The culture shift that is encouraging companies to use more sustainable farming methods is not based on new ideology. Back in the time of Antiquity, the forms of farming that occurred would be considered extremely “sustainable” and “environmentally friendly” by today’s standards. Part of this is because in the past, farmers and horticulturalists did not have the kinds of technologies we have today that makes it easier to cut corners. However, what I find interesting is the idea that many companies looking to move into sustainable practices, aren’t relying on new technologies but improving on methods used in ancient times.
Indeed author Penelope Hobhouse explains that, “in modern ecological planting schemes chemicals to combat pests and disease are being increasingly discarded to be replaced with more biologically friendly natural methods, many of which were pragmatically employed by the earliest gardeners” (53). So while the trend to move to environmentally sustainable products is increasing based on public opinion and advertisers are doing everything they can to cash in on the venture (see seventh generation products), the idea of sustainable agriculture is as early as gardening itself. What changed was man’s interest in mechanical processes to lessen the turn over time of a process that can be completed within the realm of nature, and nature alone.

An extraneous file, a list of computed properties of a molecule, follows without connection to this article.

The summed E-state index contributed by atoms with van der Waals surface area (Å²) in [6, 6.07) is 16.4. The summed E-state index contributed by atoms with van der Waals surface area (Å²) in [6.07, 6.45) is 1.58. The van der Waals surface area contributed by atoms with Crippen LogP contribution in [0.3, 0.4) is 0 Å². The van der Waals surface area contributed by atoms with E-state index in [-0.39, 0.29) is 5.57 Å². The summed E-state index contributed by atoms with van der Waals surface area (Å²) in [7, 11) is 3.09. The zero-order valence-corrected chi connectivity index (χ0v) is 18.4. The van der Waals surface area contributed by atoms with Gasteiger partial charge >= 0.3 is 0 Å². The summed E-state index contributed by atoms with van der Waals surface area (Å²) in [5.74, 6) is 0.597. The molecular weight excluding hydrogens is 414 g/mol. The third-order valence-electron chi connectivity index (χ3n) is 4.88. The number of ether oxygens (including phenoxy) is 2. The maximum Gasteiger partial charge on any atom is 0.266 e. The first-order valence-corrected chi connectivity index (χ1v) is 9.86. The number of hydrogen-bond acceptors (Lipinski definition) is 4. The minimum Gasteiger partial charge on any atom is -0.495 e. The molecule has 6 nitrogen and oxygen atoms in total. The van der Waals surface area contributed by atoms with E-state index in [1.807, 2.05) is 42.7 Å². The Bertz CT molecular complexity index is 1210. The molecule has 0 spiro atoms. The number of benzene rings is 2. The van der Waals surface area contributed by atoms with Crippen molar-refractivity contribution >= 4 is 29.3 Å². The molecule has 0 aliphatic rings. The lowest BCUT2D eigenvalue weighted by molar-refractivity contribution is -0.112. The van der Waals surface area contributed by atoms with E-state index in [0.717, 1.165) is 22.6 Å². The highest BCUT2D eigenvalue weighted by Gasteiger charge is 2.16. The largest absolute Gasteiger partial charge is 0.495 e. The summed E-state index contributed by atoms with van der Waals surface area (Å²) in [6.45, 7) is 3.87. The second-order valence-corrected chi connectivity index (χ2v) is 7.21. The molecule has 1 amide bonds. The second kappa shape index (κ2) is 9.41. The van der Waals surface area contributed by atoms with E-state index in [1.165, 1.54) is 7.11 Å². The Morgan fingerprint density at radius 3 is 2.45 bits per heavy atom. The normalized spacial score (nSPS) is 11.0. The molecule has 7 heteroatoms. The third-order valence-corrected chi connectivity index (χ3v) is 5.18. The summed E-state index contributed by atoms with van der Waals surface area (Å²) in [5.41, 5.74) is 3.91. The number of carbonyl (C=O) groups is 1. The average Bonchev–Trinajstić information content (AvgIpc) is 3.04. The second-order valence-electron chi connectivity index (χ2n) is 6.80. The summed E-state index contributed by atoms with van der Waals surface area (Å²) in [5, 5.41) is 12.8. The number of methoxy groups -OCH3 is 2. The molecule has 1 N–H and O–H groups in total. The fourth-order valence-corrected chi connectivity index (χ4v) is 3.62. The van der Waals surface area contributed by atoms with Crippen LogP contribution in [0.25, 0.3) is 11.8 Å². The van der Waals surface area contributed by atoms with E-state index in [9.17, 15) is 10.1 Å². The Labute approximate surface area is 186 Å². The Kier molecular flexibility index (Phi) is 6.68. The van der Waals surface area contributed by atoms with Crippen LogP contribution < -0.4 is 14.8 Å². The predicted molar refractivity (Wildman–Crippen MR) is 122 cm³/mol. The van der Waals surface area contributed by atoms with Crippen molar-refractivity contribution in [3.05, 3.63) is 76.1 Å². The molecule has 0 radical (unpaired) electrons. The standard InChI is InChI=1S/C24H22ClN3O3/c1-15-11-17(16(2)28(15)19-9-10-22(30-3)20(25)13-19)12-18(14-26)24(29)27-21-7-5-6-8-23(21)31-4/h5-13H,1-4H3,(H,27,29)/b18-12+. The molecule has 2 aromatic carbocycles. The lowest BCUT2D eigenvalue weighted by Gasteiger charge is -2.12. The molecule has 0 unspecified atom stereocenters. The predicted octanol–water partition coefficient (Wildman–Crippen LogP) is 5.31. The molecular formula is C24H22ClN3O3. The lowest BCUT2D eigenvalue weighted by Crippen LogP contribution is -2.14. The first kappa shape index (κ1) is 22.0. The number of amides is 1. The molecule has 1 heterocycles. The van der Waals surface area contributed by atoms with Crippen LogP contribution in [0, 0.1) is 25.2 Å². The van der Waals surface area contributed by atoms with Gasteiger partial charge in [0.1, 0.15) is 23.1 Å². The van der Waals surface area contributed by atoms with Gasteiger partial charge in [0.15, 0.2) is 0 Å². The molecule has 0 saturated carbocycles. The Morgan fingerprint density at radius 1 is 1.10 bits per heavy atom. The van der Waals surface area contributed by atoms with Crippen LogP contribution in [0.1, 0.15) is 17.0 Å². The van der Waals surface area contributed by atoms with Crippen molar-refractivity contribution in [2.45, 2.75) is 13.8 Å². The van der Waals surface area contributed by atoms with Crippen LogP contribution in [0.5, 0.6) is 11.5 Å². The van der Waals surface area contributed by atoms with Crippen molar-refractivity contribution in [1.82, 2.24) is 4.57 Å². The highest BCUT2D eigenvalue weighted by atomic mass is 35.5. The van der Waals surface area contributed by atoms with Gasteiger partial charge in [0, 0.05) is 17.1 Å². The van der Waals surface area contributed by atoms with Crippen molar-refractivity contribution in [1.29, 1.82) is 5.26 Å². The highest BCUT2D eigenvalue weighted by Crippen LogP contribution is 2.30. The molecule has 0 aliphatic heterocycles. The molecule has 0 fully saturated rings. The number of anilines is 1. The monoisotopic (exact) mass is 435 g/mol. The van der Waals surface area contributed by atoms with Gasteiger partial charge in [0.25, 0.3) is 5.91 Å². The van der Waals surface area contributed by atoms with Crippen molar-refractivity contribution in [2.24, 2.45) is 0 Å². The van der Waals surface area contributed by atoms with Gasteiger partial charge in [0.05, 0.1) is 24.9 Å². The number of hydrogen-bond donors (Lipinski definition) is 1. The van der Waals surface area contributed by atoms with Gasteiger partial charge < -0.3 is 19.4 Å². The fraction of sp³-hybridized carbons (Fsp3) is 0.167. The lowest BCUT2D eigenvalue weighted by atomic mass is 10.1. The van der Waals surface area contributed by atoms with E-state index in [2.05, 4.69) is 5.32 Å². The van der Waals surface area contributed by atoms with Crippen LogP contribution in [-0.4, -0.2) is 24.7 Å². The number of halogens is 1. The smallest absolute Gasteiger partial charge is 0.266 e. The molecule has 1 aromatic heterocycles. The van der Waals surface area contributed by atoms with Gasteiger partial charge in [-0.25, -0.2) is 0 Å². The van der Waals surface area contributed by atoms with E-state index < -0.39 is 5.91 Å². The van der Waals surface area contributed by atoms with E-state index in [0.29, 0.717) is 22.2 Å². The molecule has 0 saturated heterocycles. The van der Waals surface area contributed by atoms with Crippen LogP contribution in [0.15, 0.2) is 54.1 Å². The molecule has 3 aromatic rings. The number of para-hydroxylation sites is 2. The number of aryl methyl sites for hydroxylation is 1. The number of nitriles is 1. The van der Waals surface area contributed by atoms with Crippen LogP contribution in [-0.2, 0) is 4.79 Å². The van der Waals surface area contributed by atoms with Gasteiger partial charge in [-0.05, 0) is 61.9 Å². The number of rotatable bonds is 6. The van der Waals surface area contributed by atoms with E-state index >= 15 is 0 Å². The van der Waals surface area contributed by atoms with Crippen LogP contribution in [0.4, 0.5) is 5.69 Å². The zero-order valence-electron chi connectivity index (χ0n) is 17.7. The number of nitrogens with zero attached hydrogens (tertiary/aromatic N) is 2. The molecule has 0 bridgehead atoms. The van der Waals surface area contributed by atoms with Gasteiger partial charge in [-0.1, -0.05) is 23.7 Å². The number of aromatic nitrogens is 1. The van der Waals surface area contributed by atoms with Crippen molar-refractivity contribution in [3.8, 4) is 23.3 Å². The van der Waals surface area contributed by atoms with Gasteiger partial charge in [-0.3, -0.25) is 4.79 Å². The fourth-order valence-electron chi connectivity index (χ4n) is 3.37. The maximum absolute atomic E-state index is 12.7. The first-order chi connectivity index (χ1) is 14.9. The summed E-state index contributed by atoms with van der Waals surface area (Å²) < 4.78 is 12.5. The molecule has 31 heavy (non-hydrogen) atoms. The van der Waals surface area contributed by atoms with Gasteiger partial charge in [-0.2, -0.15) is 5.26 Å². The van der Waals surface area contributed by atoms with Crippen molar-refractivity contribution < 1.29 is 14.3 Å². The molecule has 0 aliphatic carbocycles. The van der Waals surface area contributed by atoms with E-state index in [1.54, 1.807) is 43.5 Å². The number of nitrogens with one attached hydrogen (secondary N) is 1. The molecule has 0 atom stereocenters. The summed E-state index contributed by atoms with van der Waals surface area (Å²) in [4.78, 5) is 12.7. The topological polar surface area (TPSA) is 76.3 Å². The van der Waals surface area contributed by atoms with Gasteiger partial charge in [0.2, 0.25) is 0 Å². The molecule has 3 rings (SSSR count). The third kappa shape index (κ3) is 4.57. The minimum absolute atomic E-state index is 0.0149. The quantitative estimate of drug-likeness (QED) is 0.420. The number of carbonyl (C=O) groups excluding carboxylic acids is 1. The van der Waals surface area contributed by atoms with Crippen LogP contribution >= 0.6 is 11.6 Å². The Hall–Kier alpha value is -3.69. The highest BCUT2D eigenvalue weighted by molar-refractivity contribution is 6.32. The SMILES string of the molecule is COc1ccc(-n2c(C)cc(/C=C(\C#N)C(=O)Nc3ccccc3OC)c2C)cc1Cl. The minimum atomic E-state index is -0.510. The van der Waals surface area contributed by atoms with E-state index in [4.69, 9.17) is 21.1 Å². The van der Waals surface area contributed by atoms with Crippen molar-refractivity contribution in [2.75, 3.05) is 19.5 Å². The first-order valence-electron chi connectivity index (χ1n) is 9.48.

Hobhouse, Penelope. The Story of Gardening. London: DK Pub, 2002. Print.